Give her a cookie before you turn on the water. Start at the back and work your way up to the head to wet him thoroughly. Remember, as soon as you wet his head he will shake it. Brace yourself :) Really wet him down. Run your hands in the opposite direction of the fur to make sure the undercoat is getting wet. If you have a fluffy, they sometimes have longer top coat but less undercoat than a normal coated dog and will get completely wet faster. Sometimes. Once they are wet, I like to do the head first and get it over with. Apply baby shampoo to the head between the ears and work it all the way down around the entire head and muzzle. Try not to get any soap in the eyes or water in the ears. Really use your fingertips to massage the shampoo in here. Go under the chin, up around the jaw, the backs of the ears. Rinse well with warm water, rubbing with your hand to get all of the soap out. Wet your washcloth and ring it out tightly. Use it to gently wipe the corners of the eyes. Rinse it. Rinse it and ring it out again. Wrap it around your finger and use it to clean inside the ears. Do not push anything (dirt) further into the ear. Only pull the cloth from the inside out. Remove any dirt you can easily remove from the folds. We will get the rest when he is out of the tub. For now, let the rung out washcloth help you to 'dry' the inside of the ear to make sure there is no water inside. Let him shake his head before you proceed to the rest of the body.
Pour your diluted dog shampoo over her back. Use your fingertips to start massaging the shampoo into the fur. Hold each paw in your hand as you wash it, rubbing it top to bottom with your fingertips. Go all the way up each leg, under the chest and belly, around the withers and stifle. Take special care around her pants and private parts. Make sure you wash off any poop residue that may be clinging to that area. Use your washcloth if you need to. A word of caution here: While you want to get this area clean, you do not want to over-do it with the soap and cause a urinary tract infection. Whether they are boys or girls, be sensible, use very diluted shampoo and rinse carefully. For the intact show boys, you never want to use too hot water on the family jewels as it can affect his sperm count. Remember to keep the water temperature the same as you would use on a baby and you will be just fine.
Rinse the shampoo off with nice warm water. Don't go too crazy here because we are going to repeat. You don't have to do the head again. This time, if you are using purple shampoo for the whites, now is the time to apply it. I do not dilute this shampoo. Pour it directly on to whatever whites you need to brighten up (paws, chest, pants?) Massage it in well until it is nice and soapy and let it sit there according to directions on the bottle. It may take a couple of baths to see a difference if you are dealing with pink or yellow staining on the fur. Now, using your diluted regular shampoo, get your zoom groom and start massaging from the neck to the pants and all around and underneath your dog. If it accumulates fur, just remove it and keep going. Now rinse. Rinsing is the most important part of the bath. Start at the head and rubbing and rinsing, work your way back to the tail. Put the hose right on to the skin and really rinse well. Go under the ears again, under the chin, get the chest and the under-belly. Lift each leg and rinse and rub well under the armpits. Go gently around the private parts and get the pants and tail if you have one. Go around the thigh muscles, down to the hocks, lift and rinse each paw. All rinsed? Soap all out? Good. Now go back and rinse again. Check those 'armpits' again. It is where most people miss getting the shampoo out. If you are trying to bathe without the benefit of a spray hose, you are going to have to be extra diligent in soap removal. If you are using a conditioner or cream rinse, now is the time. Follow the directions on the bottle. I would probably opt for not putting it under the dog, just on the top and sides. If you have a fluffy, always use conditioning rinse after shampooing. If I am bathing a Corgi for the show ring, I skip the conditioner because a correct Corgi coat should not be extremely soft. Rinse well, again. When everything is out of the coat, I give a very very quick (like 10 second) rinse with cold water just to close the hair cuticle on the top coat which leaves it less susceptible to damage. ( I do that with my own hair as well.) Shut off the water, take your towel and draping it over her back and head, wrap up your baby, lift her out of the tub and give her a cookie.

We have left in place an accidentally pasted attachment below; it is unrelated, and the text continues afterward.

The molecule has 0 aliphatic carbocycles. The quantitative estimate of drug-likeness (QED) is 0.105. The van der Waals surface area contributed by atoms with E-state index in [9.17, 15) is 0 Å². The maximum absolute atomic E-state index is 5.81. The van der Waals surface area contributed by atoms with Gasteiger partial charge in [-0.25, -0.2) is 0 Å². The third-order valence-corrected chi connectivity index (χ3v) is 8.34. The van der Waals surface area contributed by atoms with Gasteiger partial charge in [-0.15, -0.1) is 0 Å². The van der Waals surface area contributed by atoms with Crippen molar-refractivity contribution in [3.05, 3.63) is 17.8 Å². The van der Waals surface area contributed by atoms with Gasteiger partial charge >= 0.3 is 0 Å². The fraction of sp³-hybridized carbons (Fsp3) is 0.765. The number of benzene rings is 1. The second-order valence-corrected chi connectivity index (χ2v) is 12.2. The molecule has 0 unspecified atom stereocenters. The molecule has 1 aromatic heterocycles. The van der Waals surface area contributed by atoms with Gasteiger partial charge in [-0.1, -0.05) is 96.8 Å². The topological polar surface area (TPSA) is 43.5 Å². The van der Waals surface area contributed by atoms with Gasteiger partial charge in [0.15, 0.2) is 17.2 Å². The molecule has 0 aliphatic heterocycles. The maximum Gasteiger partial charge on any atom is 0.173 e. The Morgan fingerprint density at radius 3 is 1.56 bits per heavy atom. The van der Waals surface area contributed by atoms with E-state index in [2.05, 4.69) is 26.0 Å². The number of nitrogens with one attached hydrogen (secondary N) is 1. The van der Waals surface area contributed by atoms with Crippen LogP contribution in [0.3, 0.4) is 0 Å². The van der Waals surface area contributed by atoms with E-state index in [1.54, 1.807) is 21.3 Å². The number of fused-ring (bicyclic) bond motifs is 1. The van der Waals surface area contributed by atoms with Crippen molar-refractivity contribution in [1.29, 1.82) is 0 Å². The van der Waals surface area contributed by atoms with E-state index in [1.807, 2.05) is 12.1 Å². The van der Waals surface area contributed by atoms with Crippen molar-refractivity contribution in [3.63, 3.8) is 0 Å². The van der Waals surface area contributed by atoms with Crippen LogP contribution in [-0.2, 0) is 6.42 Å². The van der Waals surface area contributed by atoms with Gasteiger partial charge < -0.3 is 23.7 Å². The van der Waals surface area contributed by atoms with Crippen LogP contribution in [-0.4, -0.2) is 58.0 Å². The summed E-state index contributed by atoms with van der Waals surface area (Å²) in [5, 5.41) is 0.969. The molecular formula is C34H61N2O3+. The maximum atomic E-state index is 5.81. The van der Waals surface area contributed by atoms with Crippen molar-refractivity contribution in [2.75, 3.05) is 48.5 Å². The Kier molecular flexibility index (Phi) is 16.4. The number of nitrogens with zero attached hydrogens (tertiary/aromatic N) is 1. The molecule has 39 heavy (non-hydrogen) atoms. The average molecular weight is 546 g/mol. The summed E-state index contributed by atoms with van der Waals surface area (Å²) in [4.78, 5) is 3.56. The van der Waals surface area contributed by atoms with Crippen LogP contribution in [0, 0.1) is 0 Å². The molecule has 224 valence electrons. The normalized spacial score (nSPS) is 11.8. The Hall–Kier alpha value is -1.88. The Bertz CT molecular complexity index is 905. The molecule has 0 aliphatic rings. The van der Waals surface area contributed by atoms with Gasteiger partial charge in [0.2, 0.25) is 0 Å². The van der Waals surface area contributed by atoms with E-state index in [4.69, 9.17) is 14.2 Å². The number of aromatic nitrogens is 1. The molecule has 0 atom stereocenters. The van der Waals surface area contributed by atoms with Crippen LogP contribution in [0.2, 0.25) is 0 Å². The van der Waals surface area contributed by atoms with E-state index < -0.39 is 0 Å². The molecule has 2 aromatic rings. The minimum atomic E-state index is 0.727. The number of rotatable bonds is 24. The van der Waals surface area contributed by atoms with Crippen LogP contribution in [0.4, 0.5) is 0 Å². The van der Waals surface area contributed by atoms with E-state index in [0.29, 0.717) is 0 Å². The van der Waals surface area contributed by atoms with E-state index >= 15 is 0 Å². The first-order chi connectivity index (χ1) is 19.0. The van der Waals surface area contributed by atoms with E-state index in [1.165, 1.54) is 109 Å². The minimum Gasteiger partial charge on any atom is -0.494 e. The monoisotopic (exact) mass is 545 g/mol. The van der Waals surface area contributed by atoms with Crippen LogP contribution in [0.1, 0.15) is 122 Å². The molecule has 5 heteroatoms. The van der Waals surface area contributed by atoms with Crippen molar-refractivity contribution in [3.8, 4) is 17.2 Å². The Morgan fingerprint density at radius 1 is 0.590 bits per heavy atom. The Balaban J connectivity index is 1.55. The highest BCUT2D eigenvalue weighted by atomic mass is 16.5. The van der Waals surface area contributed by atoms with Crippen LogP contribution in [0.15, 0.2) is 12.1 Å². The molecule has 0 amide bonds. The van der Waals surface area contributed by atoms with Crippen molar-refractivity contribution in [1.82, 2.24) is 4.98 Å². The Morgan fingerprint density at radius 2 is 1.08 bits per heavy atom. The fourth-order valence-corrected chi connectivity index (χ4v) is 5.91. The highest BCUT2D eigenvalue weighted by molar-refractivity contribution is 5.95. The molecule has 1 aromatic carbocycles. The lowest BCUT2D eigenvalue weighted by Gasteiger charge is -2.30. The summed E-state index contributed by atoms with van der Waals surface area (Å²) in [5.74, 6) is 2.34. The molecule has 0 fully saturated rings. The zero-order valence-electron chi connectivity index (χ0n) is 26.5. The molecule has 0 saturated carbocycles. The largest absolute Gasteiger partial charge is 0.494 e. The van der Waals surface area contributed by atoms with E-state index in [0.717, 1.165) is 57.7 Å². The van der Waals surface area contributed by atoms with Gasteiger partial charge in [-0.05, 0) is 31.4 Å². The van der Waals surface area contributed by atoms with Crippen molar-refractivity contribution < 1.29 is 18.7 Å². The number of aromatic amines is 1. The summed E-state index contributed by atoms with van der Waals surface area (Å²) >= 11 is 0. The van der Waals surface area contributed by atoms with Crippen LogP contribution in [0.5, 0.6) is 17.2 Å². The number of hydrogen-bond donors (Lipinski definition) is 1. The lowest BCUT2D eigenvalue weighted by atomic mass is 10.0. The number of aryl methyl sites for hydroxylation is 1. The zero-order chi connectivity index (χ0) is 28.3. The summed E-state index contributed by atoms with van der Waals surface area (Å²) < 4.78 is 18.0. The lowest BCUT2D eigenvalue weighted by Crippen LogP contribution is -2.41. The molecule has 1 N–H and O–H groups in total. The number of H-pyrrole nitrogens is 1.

Using that towel, start rubbing her dry. Start with her ears and head and work your way down and all around. Rub and dry each paw and under her belly and chest. Put that towel down and get your other dry one and keep going. If you have someone who can help you, let them stay with the dog and continue towel drying while you go and rinse off and dry your shampoo bottles, rinse the walls and tub and tidy everything back up in there so you will only have the drying area to clean up when you are done.
I will share my blow-drying procedure in the next post, but before that I want to tell you how I clean their ears. Take a q-tip and dip it into the alcohol. Carefully clean out inside the folds of each ear, taking care to only pull the dirt (if there is any) up and out rather than pushing it in. We want our ears to always be nice and clean and dry, always. The alcohol is drying and I find it good for this task. If your Corgi's ears have an unusual amount of dirt in them and after you remove it the ear looks particularly raw and red, I would use hydrogen peroxide rather than alcohol right now just because the alcohol might sting. Use the alcohol tomorrow instead. Clean and dry ears are healthy ears and makes them less susceptible to infections and ear mites.
Upcoming grooming posts: Drying, line combing, nails.
Still with me? :) -CS ^..^